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23 minutes ago, Ausmumof3 said:

Ok hun I just wanna say I have tried super hard to be non offensive but if anything I’ve said had added to your pain right now I’m sorry.  Seriously did not want to do that.

I appreciate the sentiment but answer me this, because this entire thread is jaw dropping from a number of people I wouldn’t have expected it from - is it considered polite, acceptable, or appropriate to stereotype people in your region or culture?  Like, in my little right of center Christian homeschooled sphere it isn’t okay to even joke about it, that’s considered gauche. And yet here is a giant thread of something I’d consider on par with making slant eyes at a Thai or Chinese immigrant or joking about screwing sheep with a Georgian farmer.

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1 minute ago, Arctic Mama said:

I appreciate the sentiment but answer me this, because this entire thread is jaw dropping from a number of people I wouldn’t have expected it from - is it considered polite, acceptable, or appropriate to stereotype people in your region or culture?  Like, in my little right of center Christian homeschooled sphere it isn’t okay to even joke about it, that’s considered gauche.

I think it’s awkward because I feel like the thread literally asked for that and we just responded.  However... maybe it’s a bit like the question where someone asks what you think of their boyfriend.  It’s just better to be polite and move on.   And that’s what’s I’m going to do here now.  I really strongly regret wading in at all.  So I’m going to leave you with a hug, an apology for hurt feelings and the hope that the forum can go back to being a place where you can come for comfort, friendship and support or distraction in a time of need.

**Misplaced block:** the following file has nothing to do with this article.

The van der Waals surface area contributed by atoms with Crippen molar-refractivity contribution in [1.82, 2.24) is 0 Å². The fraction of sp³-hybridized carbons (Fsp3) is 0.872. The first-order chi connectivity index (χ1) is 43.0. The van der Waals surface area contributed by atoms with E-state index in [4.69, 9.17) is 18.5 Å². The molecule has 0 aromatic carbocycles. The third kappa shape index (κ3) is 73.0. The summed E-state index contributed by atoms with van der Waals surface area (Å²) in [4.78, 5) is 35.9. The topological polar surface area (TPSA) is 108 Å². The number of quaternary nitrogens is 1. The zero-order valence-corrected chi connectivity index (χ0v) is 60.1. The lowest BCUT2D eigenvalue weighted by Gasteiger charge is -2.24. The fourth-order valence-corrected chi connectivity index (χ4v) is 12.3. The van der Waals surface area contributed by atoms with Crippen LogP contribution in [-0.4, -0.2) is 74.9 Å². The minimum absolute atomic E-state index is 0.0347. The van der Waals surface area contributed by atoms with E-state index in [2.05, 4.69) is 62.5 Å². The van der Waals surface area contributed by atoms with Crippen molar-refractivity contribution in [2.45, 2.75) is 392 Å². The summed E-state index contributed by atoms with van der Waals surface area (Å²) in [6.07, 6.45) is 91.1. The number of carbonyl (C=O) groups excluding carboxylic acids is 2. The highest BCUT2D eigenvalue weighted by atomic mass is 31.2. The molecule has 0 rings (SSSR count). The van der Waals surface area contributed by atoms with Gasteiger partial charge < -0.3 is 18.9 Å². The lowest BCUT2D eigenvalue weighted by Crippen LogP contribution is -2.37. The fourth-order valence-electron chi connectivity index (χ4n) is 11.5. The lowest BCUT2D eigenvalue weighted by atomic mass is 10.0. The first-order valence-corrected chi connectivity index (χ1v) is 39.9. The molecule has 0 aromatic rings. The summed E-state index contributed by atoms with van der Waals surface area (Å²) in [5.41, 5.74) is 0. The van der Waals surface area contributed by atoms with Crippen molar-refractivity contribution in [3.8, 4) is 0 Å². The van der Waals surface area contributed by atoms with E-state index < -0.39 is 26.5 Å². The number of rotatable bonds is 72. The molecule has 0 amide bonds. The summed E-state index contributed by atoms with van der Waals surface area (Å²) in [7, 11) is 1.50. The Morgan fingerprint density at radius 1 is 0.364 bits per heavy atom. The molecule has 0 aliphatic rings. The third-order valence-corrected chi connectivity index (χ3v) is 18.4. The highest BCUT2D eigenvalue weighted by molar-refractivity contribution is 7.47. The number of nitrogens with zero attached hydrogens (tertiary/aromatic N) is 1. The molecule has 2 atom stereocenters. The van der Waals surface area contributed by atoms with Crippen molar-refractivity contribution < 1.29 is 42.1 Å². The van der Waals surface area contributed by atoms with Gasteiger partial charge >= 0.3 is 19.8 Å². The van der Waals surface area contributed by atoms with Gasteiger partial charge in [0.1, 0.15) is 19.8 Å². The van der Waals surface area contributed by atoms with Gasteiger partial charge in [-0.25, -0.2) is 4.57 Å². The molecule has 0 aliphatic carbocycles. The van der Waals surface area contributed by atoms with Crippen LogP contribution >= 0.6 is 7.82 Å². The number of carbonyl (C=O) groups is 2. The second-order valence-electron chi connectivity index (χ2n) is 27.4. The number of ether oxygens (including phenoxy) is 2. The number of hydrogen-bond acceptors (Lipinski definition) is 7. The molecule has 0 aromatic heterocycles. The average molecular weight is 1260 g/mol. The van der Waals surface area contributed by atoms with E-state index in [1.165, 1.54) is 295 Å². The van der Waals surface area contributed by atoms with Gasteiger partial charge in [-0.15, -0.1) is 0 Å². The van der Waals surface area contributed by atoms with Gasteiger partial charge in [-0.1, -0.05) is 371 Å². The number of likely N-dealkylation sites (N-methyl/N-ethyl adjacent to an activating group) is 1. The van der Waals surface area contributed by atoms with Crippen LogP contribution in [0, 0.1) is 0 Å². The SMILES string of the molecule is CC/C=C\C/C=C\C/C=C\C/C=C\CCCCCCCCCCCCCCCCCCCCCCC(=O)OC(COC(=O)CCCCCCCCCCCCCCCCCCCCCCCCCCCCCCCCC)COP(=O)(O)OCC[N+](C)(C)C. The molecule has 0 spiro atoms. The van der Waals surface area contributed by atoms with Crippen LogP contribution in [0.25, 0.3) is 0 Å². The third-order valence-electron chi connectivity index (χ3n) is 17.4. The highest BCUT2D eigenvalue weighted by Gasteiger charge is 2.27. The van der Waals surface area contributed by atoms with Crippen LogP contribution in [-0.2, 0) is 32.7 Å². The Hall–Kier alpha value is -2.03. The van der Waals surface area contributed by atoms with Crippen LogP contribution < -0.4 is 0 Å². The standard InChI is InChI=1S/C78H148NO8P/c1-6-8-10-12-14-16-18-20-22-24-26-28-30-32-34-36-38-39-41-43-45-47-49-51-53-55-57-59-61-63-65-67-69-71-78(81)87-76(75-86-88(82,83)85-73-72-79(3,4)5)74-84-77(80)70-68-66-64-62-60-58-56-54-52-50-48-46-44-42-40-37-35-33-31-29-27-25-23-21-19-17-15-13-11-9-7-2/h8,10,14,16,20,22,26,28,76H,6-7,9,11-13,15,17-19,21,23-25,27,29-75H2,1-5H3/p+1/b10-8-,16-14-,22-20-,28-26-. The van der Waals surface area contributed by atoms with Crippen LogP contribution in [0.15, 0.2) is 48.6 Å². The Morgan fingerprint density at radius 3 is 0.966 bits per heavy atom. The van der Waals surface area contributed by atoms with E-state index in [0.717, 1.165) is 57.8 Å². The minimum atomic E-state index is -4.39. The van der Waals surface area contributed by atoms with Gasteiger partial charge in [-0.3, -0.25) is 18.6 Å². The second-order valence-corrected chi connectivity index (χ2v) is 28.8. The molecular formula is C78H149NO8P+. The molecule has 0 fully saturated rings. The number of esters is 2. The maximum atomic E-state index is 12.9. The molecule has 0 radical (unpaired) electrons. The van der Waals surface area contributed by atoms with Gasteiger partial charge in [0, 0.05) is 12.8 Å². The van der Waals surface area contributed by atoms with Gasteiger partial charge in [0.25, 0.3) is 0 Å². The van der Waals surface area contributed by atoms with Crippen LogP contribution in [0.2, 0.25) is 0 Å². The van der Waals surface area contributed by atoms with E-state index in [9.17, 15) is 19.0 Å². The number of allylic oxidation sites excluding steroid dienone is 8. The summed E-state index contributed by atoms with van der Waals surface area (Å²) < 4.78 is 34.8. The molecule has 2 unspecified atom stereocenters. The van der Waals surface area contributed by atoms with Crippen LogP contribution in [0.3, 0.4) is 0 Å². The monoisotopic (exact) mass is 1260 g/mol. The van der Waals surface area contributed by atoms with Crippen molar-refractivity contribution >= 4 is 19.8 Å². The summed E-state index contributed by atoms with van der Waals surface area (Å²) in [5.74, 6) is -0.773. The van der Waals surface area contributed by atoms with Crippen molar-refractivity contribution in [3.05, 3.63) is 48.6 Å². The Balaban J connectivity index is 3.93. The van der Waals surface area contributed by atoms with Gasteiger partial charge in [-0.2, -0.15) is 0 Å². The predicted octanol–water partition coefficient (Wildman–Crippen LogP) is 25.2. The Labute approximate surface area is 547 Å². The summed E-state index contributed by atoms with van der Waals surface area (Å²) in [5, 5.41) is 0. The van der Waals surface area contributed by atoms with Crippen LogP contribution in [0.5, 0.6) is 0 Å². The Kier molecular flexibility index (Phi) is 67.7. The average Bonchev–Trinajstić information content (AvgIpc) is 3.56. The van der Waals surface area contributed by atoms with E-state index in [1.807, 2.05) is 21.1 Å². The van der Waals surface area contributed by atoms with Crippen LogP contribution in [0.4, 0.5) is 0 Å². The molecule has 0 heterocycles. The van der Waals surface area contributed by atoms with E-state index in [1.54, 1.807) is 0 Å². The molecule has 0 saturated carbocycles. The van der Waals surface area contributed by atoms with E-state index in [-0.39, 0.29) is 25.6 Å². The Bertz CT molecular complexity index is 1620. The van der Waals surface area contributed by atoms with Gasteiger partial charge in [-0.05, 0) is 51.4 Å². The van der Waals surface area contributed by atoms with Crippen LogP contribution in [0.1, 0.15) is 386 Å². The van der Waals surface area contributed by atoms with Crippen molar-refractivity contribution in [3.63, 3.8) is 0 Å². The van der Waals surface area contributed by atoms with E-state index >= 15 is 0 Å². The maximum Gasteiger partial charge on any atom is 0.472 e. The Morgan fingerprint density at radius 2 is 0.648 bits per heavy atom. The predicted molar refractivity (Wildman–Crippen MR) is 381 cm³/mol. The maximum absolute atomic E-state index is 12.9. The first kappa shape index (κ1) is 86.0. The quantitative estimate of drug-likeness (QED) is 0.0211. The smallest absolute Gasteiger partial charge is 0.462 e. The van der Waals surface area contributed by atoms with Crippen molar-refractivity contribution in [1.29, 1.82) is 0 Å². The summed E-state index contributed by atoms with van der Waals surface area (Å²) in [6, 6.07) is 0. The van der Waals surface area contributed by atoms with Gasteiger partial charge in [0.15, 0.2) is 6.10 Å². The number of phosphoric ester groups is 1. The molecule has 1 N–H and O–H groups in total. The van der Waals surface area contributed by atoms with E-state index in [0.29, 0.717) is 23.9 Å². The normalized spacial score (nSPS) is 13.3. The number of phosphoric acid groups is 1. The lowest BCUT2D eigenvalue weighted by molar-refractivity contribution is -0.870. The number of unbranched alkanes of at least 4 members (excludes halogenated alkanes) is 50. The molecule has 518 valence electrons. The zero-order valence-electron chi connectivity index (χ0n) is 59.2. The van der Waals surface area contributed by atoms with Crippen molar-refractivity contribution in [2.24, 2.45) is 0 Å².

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I guess I know that this America exists it’s just not my experience. Even my in laws who only travel overseas with us and are from the Midwest don’t fit the stereotype.  In my particular subgroup we have been sending kids back and forth abroad, over this ocean or the other one,  sometimes alone, sometimes for entire summers, since around age 7. The “ugly Americans” that wear white sneakers (please. Have you been to Paris? With the freaking adidas? There’s memes about it ) are real, but I think this group of people i see around me is real too.